[SDL] iOS System Callback
ggadwa at charter.net
Wed Mar 28 12:17:52 PDT 2012
Let's take these one at a time:
> At the same time, there may be apps where it makes sense to separate
> time-critical code& non-time-critical code. Can't say that I know of
> any, though (my backburner project likely won't deal with the
> time-critical bits correctly EVER, so.. ). Can anyone think of any
> cases where it would be useful to have both callbacks& events?
> Your use of the words 'time-critical' hit the nail on the head.
> Perhaps some system might implement such events as signal handlers, which
> would add a new synchronization element to handling them. In such cases
> clients might not want to enter the murky waters of correct signal handling
> and opt to wait for the nice message to be handled in a normal context on
> the main thread.
> You asked for an example, so I made one up :)
> I feel as though we should avoid over-tailoring this patch to iOS, but I
> still strongly suggest the callback mechanism, as it's the only way to keep
> the library out of the way of clients that want to get down to the metal. I
> understand the confusion that might arise from having two delivery
> mechanisms, but remember that the library already provides alternate ways
> of doing the same thing (such as LoadWAV vs using rwops).
The bottom line is there's no other way to do this. Apple *requires*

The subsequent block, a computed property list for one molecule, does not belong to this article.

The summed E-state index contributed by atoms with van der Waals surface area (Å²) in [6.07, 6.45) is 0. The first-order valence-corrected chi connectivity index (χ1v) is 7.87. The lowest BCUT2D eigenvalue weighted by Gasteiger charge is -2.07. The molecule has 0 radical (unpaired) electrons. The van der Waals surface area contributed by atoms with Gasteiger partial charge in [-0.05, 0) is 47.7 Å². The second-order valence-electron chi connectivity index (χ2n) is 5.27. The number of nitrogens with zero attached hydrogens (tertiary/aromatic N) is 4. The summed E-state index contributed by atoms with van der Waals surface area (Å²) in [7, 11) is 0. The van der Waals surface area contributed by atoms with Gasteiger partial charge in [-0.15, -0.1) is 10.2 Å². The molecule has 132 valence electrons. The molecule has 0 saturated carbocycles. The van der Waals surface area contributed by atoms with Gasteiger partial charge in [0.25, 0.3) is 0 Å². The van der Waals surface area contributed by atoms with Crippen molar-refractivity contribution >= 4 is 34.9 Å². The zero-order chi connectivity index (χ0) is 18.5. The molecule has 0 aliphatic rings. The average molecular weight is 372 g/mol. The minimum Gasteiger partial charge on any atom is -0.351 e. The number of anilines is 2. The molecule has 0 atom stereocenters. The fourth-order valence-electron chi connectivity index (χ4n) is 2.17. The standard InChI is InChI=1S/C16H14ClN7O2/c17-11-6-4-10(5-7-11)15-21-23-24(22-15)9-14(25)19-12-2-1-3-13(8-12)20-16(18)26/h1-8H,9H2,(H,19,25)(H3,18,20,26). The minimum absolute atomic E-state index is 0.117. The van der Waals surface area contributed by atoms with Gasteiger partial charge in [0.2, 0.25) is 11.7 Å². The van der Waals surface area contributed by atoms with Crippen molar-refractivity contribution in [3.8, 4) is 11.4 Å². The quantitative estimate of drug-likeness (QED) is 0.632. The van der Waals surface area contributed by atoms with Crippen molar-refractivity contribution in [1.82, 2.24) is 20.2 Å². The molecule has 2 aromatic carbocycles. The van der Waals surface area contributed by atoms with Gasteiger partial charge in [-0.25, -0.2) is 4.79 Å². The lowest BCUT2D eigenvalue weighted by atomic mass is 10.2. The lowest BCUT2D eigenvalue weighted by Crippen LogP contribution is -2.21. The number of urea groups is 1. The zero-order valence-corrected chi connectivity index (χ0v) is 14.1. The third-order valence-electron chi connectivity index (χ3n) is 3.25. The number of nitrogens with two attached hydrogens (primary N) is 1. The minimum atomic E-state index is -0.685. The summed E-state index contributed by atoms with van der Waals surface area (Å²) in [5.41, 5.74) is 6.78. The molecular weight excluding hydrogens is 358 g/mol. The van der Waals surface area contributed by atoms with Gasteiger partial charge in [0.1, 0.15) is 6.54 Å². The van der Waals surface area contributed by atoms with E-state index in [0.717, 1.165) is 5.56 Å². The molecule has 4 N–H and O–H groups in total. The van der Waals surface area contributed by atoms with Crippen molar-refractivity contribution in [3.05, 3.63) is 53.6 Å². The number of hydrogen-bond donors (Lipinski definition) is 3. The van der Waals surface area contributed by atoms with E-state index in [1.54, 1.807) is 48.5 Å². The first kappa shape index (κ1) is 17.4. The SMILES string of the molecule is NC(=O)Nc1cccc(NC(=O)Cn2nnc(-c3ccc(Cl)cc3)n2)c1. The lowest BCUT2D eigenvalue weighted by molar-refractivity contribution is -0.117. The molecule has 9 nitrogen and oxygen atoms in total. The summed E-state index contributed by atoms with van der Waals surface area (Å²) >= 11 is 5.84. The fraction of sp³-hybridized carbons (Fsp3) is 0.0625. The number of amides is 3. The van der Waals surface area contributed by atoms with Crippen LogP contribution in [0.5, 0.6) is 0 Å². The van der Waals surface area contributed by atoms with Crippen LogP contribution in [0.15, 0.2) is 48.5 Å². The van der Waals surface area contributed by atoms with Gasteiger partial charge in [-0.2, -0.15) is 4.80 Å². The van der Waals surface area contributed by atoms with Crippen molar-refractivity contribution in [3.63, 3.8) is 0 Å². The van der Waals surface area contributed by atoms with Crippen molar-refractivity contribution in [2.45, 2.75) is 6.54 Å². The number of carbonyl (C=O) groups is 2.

that this stuff be handled IN the callback. And more important than
that, after the callback exits, your code *no longer receives any time!*
You can't handle it by polling later. You code is halted. So it *has*
to be in the callback.
These type of callbacks are, by their very nature, very system
independent. Ones of android, or any future system (windows phone, etc)
aren't going to be necessarily the same. Instead of creating a
confusing call that says "on X it does Y on Z it does W" kind of thing,
make the calls specific to the OS that is catching them.
> Finally, there other ways, like the one I mentioned, to respond to any
> event you like, just by subclassing the SDL_UikitAppDelegate and
> override the methods you are interested in.
But the point of SDL is to hide the implementation details and make
things as cross platform as possible. Actually overriding internal
structures and objects in a library is not the best way to go about
this. The callback is simple, clean, and best of all, future proof.
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